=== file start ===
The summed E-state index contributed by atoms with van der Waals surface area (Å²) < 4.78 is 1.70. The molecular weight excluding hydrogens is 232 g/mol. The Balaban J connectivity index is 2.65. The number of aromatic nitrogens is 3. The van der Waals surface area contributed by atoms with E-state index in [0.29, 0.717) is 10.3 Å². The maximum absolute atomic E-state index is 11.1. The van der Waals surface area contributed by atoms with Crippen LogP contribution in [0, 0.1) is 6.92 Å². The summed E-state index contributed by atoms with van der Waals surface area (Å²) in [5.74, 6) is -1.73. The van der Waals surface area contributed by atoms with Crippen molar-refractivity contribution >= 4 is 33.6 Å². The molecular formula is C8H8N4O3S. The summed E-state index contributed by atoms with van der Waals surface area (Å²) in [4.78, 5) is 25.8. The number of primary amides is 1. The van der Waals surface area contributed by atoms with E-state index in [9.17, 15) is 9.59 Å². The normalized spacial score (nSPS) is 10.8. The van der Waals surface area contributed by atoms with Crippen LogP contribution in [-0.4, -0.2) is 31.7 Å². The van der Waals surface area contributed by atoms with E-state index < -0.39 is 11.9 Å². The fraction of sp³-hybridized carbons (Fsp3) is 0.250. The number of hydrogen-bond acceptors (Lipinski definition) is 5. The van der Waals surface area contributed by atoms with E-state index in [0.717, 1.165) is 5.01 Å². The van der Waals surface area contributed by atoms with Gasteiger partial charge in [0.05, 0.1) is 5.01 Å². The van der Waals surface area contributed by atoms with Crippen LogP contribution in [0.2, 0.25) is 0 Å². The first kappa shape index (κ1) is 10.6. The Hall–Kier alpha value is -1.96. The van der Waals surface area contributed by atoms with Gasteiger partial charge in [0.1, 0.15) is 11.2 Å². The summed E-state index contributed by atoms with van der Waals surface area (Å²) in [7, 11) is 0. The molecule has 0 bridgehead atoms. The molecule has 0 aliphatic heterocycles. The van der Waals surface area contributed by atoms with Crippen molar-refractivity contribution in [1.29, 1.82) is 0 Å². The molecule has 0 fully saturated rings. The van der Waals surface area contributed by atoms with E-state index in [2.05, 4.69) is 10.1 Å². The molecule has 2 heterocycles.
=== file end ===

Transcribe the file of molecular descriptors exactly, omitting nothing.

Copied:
The summed E-state index contributed by atoms with van der Waals surface area (Å²) < 4.78 is 1.70. The molecular weight excluding hydrogens is 232 g/mol. The Balaban J connectivity index is 2.65. The number of aromatic nitrogens is 3. The van der Waals surface area contributed by atoms with E-state index in [0.29, 0.717) is 10.3 Å². The maximum absolute atomic E-state index is 11.1. The van der Waals surface area contributed by atoms with Crippen LogP contribution in [0, 0.1) is 6.92 Å². The summed E-state index contributed by atoms with van der Waals surface area (Å²) in [5.74, 6) is -1.73. The van der Waals surface area contributed by atoms with Crippen molar-refractivity contribution >= 4 is 33.6 Å². The molecular formula is C8H8N4O3S. The summed E-state index contributed by atoms with van der Waals surface area (Å²) in [4.78, 5) is 25.8. The number of primary amides is 1. The van der Waals surface area contributed by atoms with E-state index in [9.17, 15) is 9.59 Å². The normalized spacial score (nSPS) is 10.8. The van der Waals surface area contributed by atoms with Crippen LogP contribution in [-0.4, -0.2) is 31.7 Å². The van der Waals surface area contributed by atoms with E-state index < -0.39 is 11.9 Å². The fraction of sp³-hybridized carbons (Fsp3) is 0.250. The number of hydrogen-bond acceptors (Lipinski definition) is 5. The van der Waals surface area contributed by atoms with E-state index in [0.717, 1.165) is 5.01 Å². The van der Waals surface area contributed by atoms with Gasteiger partial charge in [0.05, 0.1) is 5.01 Å². The van der Waals surface area contributed by atoms with Crippen LogP contribution in [0.2, 0.25) is 0 Å². The first kappa shape index (κ1) is 10.6. The Hall–Kier alpha value is -1.96. The van der Waals surface area contributed by atoms with Gasteiger partial charge in [0.1, 0.15) is 11.2 Å². The summed E-state index contributed by atoms with van der Waals surface area (Å²) in [7, 11) is 0. The molecule has 0 bridgehead atoms. The molecule has 0 aliphatic heterocycles. The van der Waals surface area contributed by atoms with Crippen molar-refractivity contribution in [1.29, 1.82) is 0 Å². The molecule has 0 fully saturated rings. The van der Waals surface area contributed by atoms with E-state index in [2.05, 4.69) is 10.1 Å². The molecule has 2 heterocycles.